Exhibit A: My Boyfriend. While I love the man, he is without a doubt the most unorganized individual (not to mention a total slob). To give you an example, he will come home from work and immediately kick off his shoes and dump everything on the ground – backpack, pants, keys, money – anything that happens to be in his pockets or in his hands goes straight on the floor. This has been his routine every single day in the two years that I’ve known him. In that time we have adopted two Doberman puppies (one is now 2-years-old, one is 9 months old). You may not know much about Dobermans, but they are extremely oral – they love to chew! Anything left within their reach that screams “humans only” will be repossessed and destroyed. You would think that after the first dog, he would have learned that leaving a brand new pair of Vans on the floor in Dobie world is grounds for removal and destruction. Alas, several iPhones, earphones, backpacks, dollar bills, shoes, socks (you name it, he’s lost it to a Dobe) later, and he still leaves things lying around. True to form, whatever “it” is ends up being chewed up and spit out, telltale teeth marks marking the culprit. This always results in an outrage in which the dog is immediately sent to its bed and said object goes sailing about the room amongst a string of curses and stomping around. After calmly reminding him that he should have placed his items in a safe location, nothing is done about it and it’s business as usual.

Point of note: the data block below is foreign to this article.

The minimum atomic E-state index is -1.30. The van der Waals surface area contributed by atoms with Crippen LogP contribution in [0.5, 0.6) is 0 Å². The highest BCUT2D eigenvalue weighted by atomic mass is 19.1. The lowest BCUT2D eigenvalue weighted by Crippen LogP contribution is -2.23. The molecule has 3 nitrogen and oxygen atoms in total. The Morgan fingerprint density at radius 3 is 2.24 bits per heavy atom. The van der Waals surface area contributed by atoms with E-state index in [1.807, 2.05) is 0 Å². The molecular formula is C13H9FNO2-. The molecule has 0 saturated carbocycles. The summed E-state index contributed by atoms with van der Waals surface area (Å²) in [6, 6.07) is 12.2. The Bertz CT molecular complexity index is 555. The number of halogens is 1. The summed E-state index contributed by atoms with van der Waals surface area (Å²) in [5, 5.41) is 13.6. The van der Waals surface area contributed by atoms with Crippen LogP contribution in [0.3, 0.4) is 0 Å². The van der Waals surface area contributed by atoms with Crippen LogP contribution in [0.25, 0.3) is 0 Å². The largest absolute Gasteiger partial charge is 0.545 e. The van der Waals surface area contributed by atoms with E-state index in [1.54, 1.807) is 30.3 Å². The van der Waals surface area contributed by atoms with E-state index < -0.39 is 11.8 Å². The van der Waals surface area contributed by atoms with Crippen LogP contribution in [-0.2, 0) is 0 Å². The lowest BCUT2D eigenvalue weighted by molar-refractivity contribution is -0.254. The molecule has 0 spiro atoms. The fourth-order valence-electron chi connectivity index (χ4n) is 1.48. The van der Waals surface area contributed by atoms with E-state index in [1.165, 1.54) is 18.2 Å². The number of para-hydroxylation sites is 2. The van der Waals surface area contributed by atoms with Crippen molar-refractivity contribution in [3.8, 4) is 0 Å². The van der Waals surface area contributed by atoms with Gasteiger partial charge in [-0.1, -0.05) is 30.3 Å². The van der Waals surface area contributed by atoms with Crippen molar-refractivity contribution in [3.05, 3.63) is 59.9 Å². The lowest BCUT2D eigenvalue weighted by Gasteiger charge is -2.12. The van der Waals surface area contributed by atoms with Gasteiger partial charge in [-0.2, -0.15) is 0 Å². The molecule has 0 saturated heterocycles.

Here’s your first tip to getting organized – FIND A PLACE FOR EVERYTHING. You have a home, why don’t your “things”? How much time and energy do you expel every time you’re looking for your keys? The “I left them right here!” line gets old pretty quickly. And let’s face it, in a society like America’s that is so fast-paced, do you really have the time to be hunting for vital items every single morning? Blaming your misplacement on a befuddled, pre-coffee mind doesn’t help matters, either. Not to mention, knowing where everything is at all times will allow you to squeeze in some additional Zz’s in the morning.

Let’s look at it this way. Say you woke up this morning and spent 15 minutes hunting for your keys. That 15 minutes cost you precious beautifying time, and put you smack dab in the middle of rush hour traffic, and therefore you were late for work. Not a good way to start the day, eh? Now, let’s say this morning was the absolute last straw – you’ve been having these mornings far too often and you finally want to change it! The hardest part is admitting you have a problem! You’re already ahead of the group.